Ryan Marquez Returns to His Jazz Roots on Moving Forward in Time

Ryan Marquez is a man of many musical talents.
Ryan Marquez is a man of many musical talents.

For much of the past decade, keyboardist Ryan Marquez has played in a host of soul- and groove-oriented groups, including the pop-forward band Fresh Heir, the fusion-fried Toymaker and the organ-led funk quartet the People's Key. But to make his latest album, Moving Forward in Time, he had to go back to his roots. The album finds Marquez embracing one of his original musical loves — the jazz trio, with Marquez's piano taking the spotlight.

"I hadn't done a lot of jazz work in the last five or ten years or so, and I think it was a blooming of feeling inspired to take my own crack at the jazz trio," says Marquez. "I think I always saw myself as a jazz musician — as a kid, that's what I always wanted to be — but then I got to college and there were all these ideas of 'what is jazz' and all this heady philosophy. To me, there's always been two kinds of music: good music and bad music.

Along with bassist Ben Wheeler and drummer Steve Davis, Marquez has created a breezy and, at times, contemplative album. His commitment is to the song's melody (most clearly heard on the covers of Bill Withers' "Lovely Day" and Michael Jackson's "Human Nature"), but Davis and Wheeler scurry like stagehands in the background to keep subtle but perpetual tension.

"I guess it was the beginning of last year where I got really inspired to just write original music in a jazz-trio format, which is really what spawned this whole Moving Forward in Time project," Marquez says. "It was really inspired by all the crazy energy that was around with the election and the events that were happening in the aftermath of Ferguson and the riots that were going downtown."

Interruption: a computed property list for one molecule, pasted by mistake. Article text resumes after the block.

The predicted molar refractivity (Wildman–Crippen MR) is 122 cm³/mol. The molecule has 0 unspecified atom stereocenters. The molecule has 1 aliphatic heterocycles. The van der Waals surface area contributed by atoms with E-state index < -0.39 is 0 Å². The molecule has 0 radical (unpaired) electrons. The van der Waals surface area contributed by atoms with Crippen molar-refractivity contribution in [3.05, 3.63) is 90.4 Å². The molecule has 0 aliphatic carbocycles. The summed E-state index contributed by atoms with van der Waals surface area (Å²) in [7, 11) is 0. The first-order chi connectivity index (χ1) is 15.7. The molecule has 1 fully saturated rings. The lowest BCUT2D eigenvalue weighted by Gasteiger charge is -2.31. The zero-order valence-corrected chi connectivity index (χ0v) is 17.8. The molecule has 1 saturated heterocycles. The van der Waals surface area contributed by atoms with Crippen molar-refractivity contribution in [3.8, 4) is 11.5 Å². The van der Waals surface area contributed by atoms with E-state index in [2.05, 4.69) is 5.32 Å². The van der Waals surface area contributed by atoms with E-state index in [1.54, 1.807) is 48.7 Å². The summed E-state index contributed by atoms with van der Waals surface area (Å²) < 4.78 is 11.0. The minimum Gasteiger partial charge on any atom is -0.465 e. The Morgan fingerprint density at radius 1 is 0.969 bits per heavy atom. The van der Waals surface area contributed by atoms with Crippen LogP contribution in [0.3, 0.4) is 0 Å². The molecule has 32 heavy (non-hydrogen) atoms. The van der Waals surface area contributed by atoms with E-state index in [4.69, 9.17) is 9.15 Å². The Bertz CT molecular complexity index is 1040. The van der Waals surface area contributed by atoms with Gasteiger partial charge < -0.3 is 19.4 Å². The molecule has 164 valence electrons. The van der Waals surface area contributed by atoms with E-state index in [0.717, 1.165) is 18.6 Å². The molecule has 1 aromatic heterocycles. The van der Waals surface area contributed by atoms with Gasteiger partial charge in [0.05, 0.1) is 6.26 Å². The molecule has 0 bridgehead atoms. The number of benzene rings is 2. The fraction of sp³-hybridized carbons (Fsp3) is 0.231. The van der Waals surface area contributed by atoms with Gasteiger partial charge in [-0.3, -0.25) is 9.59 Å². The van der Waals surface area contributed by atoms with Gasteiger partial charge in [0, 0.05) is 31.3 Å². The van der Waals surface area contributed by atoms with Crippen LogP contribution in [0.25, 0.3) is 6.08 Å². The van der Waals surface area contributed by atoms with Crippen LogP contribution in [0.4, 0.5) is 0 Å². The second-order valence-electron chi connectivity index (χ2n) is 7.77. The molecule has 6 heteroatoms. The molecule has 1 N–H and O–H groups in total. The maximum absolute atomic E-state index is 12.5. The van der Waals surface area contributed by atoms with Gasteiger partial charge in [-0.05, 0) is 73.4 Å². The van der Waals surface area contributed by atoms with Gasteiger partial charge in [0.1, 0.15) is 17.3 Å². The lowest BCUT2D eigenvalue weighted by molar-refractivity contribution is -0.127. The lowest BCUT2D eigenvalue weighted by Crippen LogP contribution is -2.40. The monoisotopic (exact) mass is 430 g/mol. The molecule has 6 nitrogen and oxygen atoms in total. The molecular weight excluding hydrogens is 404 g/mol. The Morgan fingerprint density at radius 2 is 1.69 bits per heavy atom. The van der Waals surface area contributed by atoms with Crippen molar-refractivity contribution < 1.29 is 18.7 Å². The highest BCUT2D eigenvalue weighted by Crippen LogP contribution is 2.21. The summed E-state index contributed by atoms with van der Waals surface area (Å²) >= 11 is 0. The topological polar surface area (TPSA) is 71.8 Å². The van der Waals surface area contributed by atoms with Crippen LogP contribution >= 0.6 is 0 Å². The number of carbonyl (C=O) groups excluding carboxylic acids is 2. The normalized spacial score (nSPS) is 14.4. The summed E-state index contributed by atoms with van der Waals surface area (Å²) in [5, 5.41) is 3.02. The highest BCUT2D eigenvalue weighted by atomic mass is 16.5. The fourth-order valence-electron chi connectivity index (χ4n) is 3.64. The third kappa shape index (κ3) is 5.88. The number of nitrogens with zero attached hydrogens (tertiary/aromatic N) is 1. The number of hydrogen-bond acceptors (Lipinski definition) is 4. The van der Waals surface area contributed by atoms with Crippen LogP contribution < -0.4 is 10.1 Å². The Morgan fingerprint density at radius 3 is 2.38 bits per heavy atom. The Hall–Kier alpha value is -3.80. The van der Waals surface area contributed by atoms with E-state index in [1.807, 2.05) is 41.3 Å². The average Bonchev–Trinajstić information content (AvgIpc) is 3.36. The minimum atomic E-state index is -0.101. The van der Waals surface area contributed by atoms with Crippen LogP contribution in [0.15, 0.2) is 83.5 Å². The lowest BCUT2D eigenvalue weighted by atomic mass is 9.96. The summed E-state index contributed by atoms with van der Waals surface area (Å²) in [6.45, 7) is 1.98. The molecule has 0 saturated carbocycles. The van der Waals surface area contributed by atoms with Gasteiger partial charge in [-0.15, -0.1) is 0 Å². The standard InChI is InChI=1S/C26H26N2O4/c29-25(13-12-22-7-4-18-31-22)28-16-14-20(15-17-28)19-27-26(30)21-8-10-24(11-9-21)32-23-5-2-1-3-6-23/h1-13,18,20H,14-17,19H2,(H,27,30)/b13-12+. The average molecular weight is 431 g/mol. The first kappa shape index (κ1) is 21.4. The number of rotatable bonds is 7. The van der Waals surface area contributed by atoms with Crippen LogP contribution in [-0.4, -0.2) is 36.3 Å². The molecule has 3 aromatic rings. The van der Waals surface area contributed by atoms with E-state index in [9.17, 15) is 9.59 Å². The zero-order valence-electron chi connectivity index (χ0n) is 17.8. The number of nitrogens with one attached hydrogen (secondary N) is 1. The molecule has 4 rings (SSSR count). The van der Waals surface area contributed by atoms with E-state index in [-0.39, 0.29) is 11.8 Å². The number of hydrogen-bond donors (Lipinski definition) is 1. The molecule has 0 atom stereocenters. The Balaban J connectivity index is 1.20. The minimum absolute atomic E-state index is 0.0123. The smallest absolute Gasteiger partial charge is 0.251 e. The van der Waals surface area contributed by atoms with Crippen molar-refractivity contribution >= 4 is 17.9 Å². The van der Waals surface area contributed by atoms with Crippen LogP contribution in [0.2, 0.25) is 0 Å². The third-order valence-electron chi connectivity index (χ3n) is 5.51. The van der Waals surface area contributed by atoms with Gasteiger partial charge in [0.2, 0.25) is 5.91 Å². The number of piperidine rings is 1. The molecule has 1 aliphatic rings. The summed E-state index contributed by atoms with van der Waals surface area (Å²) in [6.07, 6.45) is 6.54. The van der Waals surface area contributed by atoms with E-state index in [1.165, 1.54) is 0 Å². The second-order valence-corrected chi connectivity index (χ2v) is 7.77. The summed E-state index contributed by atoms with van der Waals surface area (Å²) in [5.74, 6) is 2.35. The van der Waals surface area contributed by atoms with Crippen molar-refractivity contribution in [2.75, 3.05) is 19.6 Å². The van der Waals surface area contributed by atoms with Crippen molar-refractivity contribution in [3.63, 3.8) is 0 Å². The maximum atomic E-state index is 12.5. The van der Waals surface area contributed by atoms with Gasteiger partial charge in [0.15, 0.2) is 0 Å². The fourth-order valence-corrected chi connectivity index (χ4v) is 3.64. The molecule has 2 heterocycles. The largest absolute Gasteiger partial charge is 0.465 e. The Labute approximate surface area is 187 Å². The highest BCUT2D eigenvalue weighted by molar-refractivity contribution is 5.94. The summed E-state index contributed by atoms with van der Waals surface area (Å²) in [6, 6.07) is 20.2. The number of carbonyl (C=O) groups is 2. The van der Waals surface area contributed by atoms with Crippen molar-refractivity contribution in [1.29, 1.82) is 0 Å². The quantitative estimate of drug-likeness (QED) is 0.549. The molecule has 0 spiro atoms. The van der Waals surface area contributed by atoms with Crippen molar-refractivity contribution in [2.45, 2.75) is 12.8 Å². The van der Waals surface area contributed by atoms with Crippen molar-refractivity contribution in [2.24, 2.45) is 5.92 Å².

But that "crazy energy" gets transmuted into something gentler in Marquez's hands. He's a charismatic and centered person — one of his many side-gigs involves playing music alongside guided meditation — and as he sips a mug of green tea, he explains his motivations behind the new album.

"Instrumental music is about conveying ideas through music, so my idea was to use the song titles as intentions," he says. "So I used words like 'serenity' and 'patience.' And 'Peace March,' I actually wrote that on the day of the women's march that happened downtown [on Inauguration Day in January 2017]. That's kind of the direction that I started in, and it started unfolding."

Marquez's time in the jazz program at Webster University led him to embrace the expressive, occasionally unwieldy Hammond B3 organ. When Hammond wizard Dr. Lonnie Smith came to the school for a clinic with Lou Donaldson, Marquez caught the spark.

"After the clinic was over, a few of us huddled around Dr. Lonnie and played twenty questions with him," says Marquez. "He was talking about how there's a lot of piano players, but there aren't a lot of true organ players left. He said, 'The world needs more organ players.' He looked me dead in the eye — I don't even know if he knew I was a keyboard player. I thought, 'You know what? I wanna play organ like Dr. Lonnie Smith.' I still have miles to work to get to that level."

His time at Webster led to several such moments, but none more transformative than studying with (and gigging alongside) adjunct professor and beloved tenor saxophonist Willie Akins.

"I got to play in his band for about two years," says Marquez. "I got educated and schooled in his band, even though he was an educator at Webster — that's how we met."

Marquez used his time with Akins to inspire the writing of "Apparition," which takes its bones from the Horace Silver tune "Pretty Eyes," a song that was something of a theme song for Akins. But it was a slightly supernatural visit from Akins, who passed in 2015, that really spurred Marquez forward with the project.

"I actually had a dream where he came to me," Marquez says. "We were playing in a club, and he was playing his butt off. I don't even remember what song we were playing, but he was playing it with everything he had. He just finished his solo and he turned to me to motion for my solo, and it was this moment — it was a look he gave me: 'Alright, Ryan, whatcha got? Your turn.'

"So I felt like it was a passing of the torch."